They don't call it orphanage. They call it crèche. To me, though, being used to the meaning of crèche as day-care, it sounds like a bizarre euphemism. True, most of the children there are no orphans, not in the literal sense of the word. Most of them have at least one family member (usually a young mother), who has gone the legal way to give up her child for adoption. Not so for our children. Nene and Dele's parents are unknown. Sometimes I wonder how they will live with this huge gap in their history and if we will be capable of accompanying them in grieving their loss. Their parents do not feel completely unknown to me though. In the first pictures we have of them, Nene and Dele are four-months old and yet they do not look like babies. Maybe because they are so small and have already been through so much hardship in life, they look like miniatures of messed-up adults, the features of their mother and father resurfacing here and there. Nene has a look of terror and outmost loneliness, a look of a woman helpless and distressed, wondering what will become of her. Dele's contorted expression seems to echo the grimace of pain of a man carrying a load much heavier then his strength allows. When a child's history has been erased from the records, their body speaks volumes.

In our first family picture only two of us look cheerful. The paradox of adoption is that in the moment of the first encounter feelings do not match. While parents have a reason to celebrate, children are mourning a new loss. We knew our children were terribly scared, even if they did not show it (so small and already adroit at hiding their emotions), but we had been longing to become parents for such a long time that we couldn't restrain from rejoicing in their presence. The sheer touch of their tiny fingers holding ours, the softness of their bodies on our lap, the sweet taste of their breath brought a sense of wholeness and peace and renewal, like coming to life again with strong roots and powerful wings.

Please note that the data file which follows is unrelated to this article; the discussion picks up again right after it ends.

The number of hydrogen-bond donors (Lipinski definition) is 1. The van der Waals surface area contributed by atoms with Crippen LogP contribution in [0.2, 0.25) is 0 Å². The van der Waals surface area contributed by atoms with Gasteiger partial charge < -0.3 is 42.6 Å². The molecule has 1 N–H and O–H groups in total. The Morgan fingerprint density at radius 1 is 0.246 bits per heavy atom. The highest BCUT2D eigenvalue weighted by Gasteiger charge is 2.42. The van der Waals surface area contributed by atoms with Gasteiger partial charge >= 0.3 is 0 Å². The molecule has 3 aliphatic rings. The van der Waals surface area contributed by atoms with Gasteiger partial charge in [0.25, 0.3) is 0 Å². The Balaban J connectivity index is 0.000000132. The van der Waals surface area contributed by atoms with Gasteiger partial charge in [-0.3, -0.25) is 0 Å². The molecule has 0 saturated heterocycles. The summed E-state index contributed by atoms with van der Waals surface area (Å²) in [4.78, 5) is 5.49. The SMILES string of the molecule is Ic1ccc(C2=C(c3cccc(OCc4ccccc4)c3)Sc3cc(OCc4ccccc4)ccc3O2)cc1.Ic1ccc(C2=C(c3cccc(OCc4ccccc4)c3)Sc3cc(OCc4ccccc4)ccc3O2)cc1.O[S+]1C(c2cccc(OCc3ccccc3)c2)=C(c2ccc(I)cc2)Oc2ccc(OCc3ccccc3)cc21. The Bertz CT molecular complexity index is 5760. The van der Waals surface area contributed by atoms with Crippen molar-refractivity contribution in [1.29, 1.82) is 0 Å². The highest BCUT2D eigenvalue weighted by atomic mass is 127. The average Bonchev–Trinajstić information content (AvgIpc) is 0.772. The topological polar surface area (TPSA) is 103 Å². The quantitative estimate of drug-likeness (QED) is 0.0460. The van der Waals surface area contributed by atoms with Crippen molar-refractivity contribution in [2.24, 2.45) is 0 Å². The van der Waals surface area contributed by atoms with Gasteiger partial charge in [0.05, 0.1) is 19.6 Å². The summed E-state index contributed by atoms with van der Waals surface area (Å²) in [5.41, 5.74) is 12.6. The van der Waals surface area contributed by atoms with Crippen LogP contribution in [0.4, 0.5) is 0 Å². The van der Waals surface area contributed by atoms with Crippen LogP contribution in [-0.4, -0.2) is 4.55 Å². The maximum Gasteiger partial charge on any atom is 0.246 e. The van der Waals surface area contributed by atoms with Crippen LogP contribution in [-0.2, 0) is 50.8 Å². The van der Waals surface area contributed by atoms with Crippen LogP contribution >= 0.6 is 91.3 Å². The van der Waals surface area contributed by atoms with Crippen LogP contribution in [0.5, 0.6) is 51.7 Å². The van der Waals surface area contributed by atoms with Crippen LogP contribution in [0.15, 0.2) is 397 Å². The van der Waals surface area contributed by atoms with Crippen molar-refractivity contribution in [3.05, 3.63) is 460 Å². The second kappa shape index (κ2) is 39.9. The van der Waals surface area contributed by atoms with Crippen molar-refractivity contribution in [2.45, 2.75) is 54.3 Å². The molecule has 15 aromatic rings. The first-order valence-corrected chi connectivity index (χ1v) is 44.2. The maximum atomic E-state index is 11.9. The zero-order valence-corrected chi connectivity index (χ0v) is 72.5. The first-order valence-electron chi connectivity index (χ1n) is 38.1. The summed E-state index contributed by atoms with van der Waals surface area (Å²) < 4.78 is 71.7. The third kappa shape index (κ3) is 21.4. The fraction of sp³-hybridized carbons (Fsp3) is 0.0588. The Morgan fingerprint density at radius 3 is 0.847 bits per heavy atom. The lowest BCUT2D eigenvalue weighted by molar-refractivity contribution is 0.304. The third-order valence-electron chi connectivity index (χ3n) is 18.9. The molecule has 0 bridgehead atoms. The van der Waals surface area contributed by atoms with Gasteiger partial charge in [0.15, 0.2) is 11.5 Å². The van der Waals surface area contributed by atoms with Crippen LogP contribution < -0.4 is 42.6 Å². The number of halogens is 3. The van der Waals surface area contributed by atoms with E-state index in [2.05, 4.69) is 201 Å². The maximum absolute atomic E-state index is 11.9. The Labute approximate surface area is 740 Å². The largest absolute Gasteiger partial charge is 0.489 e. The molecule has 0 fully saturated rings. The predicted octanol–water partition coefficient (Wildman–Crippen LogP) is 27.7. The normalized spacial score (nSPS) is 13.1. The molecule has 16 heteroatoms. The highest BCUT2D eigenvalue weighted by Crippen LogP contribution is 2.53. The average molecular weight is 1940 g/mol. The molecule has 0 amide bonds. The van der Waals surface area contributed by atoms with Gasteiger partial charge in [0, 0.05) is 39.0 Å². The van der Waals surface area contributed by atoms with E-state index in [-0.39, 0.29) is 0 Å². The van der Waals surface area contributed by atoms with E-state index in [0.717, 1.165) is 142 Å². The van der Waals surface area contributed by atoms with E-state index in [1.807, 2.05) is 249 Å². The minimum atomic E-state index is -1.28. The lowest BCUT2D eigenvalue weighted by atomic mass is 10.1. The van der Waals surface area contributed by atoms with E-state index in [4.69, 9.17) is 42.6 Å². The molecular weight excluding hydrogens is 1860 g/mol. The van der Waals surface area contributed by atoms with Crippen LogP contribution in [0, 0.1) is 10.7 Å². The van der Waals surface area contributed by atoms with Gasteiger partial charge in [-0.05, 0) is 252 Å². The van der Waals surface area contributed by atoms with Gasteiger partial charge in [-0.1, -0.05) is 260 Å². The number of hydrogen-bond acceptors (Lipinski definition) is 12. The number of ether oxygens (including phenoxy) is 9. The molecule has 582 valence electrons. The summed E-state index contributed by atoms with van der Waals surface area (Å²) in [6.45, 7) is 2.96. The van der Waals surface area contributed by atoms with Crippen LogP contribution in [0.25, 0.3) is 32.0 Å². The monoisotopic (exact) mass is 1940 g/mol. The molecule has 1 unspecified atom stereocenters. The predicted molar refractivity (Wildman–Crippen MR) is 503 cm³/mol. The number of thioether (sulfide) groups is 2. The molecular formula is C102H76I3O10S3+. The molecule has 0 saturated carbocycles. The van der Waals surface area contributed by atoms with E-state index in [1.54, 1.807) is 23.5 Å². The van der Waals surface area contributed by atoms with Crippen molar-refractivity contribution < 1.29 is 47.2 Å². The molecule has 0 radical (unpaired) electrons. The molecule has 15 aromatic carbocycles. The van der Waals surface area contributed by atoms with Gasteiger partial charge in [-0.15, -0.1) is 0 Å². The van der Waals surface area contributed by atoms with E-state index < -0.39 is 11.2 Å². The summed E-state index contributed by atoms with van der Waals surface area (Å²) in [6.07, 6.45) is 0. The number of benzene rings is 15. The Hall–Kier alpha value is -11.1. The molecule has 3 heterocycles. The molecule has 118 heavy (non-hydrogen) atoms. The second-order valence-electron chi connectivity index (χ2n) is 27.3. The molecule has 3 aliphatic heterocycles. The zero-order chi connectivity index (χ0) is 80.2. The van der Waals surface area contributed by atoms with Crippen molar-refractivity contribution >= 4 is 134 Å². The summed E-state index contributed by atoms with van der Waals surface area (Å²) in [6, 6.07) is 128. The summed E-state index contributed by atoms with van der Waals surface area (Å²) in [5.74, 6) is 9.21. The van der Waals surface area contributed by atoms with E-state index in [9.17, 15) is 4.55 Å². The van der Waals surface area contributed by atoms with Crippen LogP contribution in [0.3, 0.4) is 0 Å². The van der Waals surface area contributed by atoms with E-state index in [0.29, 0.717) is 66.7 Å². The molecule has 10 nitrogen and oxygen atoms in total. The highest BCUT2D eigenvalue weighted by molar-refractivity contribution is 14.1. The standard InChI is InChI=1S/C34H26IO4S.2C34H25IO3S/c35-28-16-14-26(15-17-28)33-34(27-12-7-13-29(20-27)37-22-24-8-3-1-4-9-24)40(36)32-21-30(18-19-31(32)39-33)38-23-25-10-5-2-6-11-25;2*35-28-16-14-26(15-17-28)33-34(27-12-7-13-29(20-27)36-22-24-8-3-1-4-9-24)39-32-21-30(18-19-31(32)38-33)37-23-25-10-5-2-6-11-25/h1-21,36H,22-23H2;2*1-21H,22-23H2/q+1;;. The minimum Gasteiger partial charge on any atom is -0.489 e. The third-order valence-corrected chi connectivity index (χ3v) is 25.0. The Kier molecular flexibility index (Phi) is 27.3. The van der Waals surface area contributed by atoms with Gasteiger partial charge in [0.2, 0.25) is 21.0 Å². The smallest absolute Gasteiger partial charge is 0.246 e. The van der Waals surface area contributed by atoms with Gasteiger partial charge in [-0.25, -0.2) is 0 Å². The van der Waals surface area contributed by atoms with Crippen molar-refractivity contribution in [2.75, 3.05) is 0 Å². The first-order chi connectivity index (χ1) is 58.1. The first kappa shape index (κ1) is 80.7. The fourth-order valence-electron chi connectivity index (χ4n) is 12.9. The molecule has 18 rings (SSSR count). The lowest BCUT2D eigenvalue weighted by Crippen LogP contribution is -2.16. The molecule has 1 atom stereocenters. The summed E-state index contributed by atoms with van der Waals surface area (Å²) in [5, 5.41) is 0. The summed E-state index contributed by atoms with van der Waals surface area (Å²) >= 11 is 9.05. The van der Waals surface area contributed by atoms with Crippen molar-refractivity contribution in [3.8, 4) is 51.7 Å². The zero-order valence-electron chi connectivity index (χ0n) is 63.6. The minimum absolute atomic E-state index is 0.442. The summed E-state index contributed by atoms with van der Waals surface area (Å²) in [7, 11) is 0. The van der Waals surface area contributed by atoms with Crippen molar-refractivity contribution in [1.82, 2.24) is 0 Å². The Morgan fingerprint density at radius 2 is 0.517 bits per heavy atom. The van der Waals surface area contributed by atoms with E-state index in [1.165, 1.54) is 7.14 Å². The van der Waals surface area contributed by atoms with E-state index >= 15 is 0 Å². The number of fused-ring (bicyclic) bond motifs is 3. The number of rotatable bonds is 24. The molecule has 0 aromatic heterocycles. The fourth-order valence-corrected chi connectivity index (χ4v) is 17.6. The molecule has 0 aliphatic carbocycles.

We stayed with them for a week. A week of kissing and smelling and caressing each other, a week of cuddling and babbling, a week of unprecedented bliss.
We knew that leaving would not be easy. The adoption process would take approximately nine more months (same as with a pregnancy, only your child is out there, with a whole big ocean in between). Nene was standing up in her bed and cheerfully waving bye-bye with her tiny hands. Dele was with nounou Denise, sweating heavily again (and so was I). We kissed them goodbye – stay well, little ones, we love you ocean wide  and disappeared down the stairs hand in hand, gave a hug to the older children in the yard, stepped reluctantly into Madame Mimy's car and there, in the heat and dust of the long drive to the airport, our resolution to stay strong collapsed and we realized that for the following nine months we would be living in limbo, waiting for the final bliss, but with the constant fear that something might go wrong.

1 comment:

  1. There's so much beauty in your account... Thanks for sharing so delicate, moving, intimate emotions so humbly, with such grace.
    I saw the four of you together today and was just so happy...
    Welcome to our lives as well, Ayodele and Kainene... Welcome, Nene and Dele!